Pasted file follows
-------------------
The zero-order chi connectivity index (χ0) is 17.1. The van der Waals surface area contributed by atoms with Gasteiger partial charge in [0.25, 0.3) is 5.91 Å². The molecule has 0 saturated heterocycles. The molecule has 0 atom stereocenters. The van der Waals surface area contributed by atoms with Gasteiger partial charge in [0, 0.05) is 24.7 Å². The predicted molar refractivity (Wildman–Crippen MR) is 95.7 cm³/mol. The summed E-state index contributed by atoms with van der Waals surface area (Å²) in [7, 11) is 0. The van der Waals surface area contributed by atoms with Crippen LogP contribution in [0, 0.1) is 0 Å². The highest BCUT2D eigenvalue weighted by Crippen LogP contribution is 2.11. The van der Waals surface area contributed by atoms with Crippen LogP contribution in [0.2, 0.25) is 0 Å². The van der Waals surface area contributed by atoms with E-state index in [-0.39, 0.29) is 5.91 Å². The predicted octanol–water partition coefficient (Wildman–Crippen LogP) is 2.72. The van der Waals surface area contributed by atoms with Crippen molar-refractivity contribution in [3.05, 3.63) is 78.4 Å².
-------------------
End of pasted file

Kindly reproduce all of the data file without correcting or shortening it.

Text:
The zero-order chi connectivity index (χ0) is 17.1. The van der Waals surface area contributed by atoms with Gasteiger partial charge in [0.25, 0.3) is 5.91 Å². The molecule has 0 saturated heterocycles. The molecule has 0 atom stereocenters. The van der Waals surface area contributed by atoms with Gasteiger partial charge in [0, 0.05) is 24.7 Å². The predicted molar refractivity (Wildman–Crippen MR) is 95.7 cm³/mol. The summed E-state index contributed by atoms with van der Waals surface area (Å²) in [7, 11) is 0. The van der Waals surface area contributed by atoms with Crippen LogP contribution in [0, 0.1) is 0 Å². The highest BCUT2D eigenvalue weighted by Crippen LogP contribution is 2.11. The van der Waals surface area contributed by atoms with Crippen LogP contribution in [0.2, 0.25) is 0 Å². The van der Waals surface area contributed by atoms with E-state index in [-0.39, 0.29) is 5.91 Å². The predicted octanol–water partition coefficient (Wildman–Crippen LogP) is 2.72. The van der Waals surface area contributed by atoms with Crippen molar-refractivity contribution in [3.05, 3.63) is 78.4 Å².